Growth in the number of medical homes could make winners of those pathology groups and medical laboratories that learn how to best meet the needs of these providers
Physician executives at TransforMED, a wholly-owned subsidiary of the American Academy of Family Physicians, are blogging with their opinions about which providers will be winners and losers in healthcare. Although most pathologists may not agree with these opinions, there are useful insights to be gleaned from the reasoning behind these opinions.
According to TransforMed’s physician-leaders, healthcare is not about to transform—it already has! The healthcare world is no longer changing, it has changed, and “there will be winners and losers,” stated Terry McGeeney, M.D., MBA, FAAFP, in a blog published on the TransforMed Website.
McGeeney is founding president and former CEO of TransforMED, the American Academy of Family Physicians’ (AAFP) medical home consulting subsidiary.
‘The Healthcare World Has Changed!’
“Over the past several years, the underlying themes of this CEO report have evolved from ‘the healthcare world as we know it will change’ to the ‘healthcare world is changing’ to the message of today: the healthcare world has changed and there will be winners and losers,” blogged McGeeney.
McGeeney hopes that the winners will be patients. But he had plenty to say about why some types of providers are not likely to survive. “The losers will include insurance companies that cannot adapt to the new realities of health insurance marketplaces and new regulations,” he wrote. “There will most likely be less acute hospital beds and possibly fewer hospitals.
Hospitals That Don’t Adapt May Not Survive
“Certainly with the rapid consolidation that is occurring in the hospital arena, hospital systems will be fewer in number but larger,” he continued in his blog. “With the new payment methodologies of Accountable Care and bundled/global payments, hospitals that do not adapt and change their business paradigms may not survive.
McGeeney then described what may happen to physicians. “There will also be losers in the physician space,” he said. “The expectations on primary care today are different than even two years ago. Many physicians recognize this, but many insist on holding on to outdated beliefs and expectations—putting their future in jeopardy.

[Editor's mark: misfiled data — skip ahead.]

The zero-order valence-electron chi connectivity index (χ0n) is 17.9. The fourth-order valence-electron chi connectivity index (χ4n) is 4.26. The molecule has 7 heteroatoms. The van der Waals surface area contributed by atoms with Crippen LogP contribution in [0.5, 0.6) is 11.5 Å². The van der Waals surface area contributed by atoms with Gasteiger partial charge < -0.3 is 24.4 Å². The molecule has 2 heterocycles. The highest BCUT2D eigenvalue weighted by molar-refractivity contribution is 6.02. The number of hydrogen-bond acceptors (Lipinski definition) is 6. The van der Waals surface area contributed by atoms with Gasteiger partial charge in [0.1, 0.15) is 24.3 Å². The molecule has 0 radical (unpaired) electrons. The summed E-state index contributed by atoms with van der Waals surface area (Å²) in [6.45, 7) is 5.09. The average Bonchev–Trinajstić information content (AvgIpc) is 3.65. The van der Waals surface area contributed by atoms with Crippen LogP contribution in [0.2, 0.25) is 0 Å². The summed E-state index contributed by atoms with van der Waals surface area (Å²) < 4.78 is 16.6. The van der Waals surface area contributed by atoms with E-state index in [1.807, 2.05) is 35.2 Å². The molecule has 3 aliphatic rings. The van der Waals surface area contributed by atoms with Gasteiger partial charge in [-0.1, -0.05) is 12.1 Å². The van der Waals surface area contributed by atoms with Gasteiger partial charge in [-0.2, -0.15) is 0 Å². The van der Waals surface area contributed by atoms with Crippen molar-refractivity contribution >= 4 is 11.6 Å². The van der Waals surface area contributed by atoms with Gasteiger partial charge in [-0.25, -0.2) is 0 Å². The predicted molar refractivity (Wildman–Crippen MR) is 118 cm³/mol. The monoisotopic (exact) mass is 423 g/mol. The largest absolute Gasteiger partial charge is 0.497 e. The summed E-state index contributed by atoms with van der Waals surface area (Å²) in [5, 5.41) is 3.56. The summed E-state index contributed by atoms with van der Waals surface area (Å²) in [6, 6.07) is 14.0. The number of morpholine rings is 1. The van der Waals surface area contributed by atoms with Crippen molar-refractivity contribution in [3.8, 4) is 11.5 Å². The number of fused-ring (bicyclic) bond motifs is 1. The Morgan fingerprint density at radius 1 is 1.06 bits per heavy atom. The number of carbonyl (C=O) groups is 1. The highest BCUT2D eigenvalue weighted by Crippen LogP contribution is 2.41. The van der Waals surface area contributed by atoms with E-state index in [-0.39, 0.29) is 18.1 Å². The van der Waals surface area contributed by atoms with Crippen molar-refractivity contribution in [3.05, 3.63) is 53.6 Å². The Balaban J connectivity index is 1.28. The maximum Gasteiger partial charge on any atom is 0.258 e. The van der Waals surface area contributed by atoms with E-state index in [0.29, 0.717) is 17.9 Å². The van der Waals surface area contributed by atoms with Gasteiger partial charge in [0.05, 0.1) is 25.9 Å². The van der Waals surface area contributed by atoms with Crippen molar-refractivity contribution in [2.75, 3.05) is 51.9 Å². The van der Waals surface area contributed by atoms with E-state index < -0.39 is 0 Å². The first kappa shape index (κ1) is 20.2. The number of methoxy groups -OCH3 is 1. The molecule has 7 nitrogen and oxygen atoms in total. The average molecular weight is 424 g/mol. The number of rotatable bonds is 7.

Insights for Clinical Laboratory Managers
For pathologists and clinical laboratory managers, McGeeney’s observations about the reimbursement changes occurring in primary care settings are directly relevant to expectations that fee-for-service arrangements will soon go the way of the dinosaurs.
“Primary care is moving from ‘pay for volume’ to ‘pay for value,’ observed McGeeney. “Payment models are transitioning to blended payment models from fee-for-service and RVU.
“Physician payment will ultimately involve capitated models heavily laden with incentives around quality and cost,” he predicted, adding that, “The number of independent primary care practices in this country decreases by the day as physicians are joining IPAs, large groups and hospital systems. Some predict that 75% of primary care physicians will be employed by 2015.”
McGeeney’s blog and his words were meant to alert family practice physicians that the change has already happened. He is attempting to capture their attention and motivate them to respond to these changes in a proactive manner.
On that point, he wrote, “The comment I hear repeatedly from physicians is ‘I want to practice the way that I did when I chose primary care.’”
Are Pathologists Ready to Accept McGeeney’s Predictions?
That is certainly a frequently heard comment from pathologists, particularly when the pathologist business leader and the group’s practice administrator attempt to conduct a strategic planning exercise involving all the partners in the pathology practice.
I want to practice the way I did when I chose pathology as my practice specialty” has a familiar ring. It is what prevents many of the nation’s pathology groups from responding more effectively to how healthcare in their community is evolving.
McGeeney had some comments on exactly that scenario. “Healthcare in this country is evolving—with independent primary care practices disappearing, hospitals consolidating, payment methodologies changing and the focus shifting from the providers of care to the consumers of care,” he observed.
“This trend will not reverse and it continues to pick up speed.”
His advice to his professional colleagues gives pathologists and clinical laboratory executives some insight in how they can position their medical laboratories to serve the more innovative primary care docs in their community.
McGeeney wrote “Primary care practices must transition to high-performing, comprehensive primary care practices embracing the principles of a Patient Centered Medical Home. Furthermore, these practices must become part of medical neighborhoods coordinating and managing care with patients and their families, hospitals, specialists and other stakeholders.”
Family Practice Doctors Are Clients of Pathologists, Clinical Labs
These are insights that clinical lab executives and pathologists should take seriously. After all, the American Academy of Family Physicians has almost 100,000 members! Local medical laboratories and community pathology groups already serve large numbers of these family practice physicians as clients.
If the more innovative of these physicians are changing their practice model by adopting medical homes, participating in ACOs, or selling their practices to local hospitals and health systems, then the labs servicing these primary care groups should have their own strategic plans in place to be the laboratory provider of choice.
—By Patricia Kirk